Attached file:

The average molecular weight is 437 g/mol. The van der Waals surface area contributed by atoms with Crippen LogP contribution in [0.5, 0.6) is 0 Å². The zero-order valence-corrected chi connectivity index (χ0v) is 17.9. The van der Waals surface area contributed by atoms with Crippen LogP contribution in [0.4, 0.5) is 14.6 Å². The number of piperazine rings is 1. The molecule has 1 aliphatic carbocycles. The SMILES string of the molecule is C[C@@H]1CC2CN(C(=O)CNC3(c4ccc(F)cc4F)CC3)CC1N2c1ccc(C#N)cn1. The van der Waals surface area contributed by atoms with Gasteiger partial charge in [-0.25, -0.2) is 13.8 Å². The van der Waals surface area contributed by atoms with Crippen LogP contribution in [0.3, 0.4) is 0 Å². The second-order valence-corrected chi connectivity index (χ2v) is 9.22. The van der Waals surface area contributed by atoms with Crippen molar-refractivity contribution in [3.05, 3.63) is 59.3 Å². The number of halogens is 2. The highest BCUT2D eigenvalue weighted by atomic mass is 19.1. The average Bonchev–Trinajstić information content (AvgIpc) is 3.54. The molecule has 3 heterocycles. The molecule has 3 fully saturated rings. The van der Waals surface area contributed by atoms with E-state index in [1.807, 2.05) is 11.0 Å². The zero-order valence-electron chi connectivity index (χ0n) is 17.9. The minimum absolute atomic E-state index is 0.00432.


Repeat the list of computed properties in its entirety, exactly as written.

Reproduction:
The average molecular weight is 437 g/mol. The van der Waals surface area contributed by atoms with Crippen LogP contribution in [0.5, 0.6) is 0 Å². The zero-order valence-corrected chi connectivity index (χ0v) is 17.9. The van der Waals surface area contributed by atoms with Crippen LogP contribution in [0.4, 0.5) is 14.6 Å². The number of piperazine rings is 1. The molecule has 1 aliphatic carbocycles. The SMILES string of the molecule is C[C@@H]1CC2CN(C(=O)CNC3(c4ccc(F)cc4F)CC3)CC1N2c1ccc(C#N)cn1. The van der Waals surface area contributed by atoms with Gasteiger partial charge in [-0.25, -0.2) is 13.8 Å². The van der Waals surface area contributed by atoms with Crippen LogP contribution in [0.3, 0.4) is 0 Å². The second-order valence-corrected chi connectivity index (χ2v) is 9.22. The van der Waals surface area contributed by atoms with Crippen molar-refractivity contribution in [3.05, 3.63) is 59.3 Å². The number of halogens is 2. The highest BCUT2D eigenvalue weighted by atomic mass is 19.1. The average Bonchev–Trinajstić information content (AvgIpc) is 3.54. The molecule has 3 heterocycles. The molecule has 3 fully saturated rings. The van der Waals surface area contributed by atoms with E-state index in [1.807, 2.05) is 11.0 Å². The zero-order valence-electron chi connectivity index (χ0n) is 17.9. The minimum absolute atomic E-state index is 0.00432.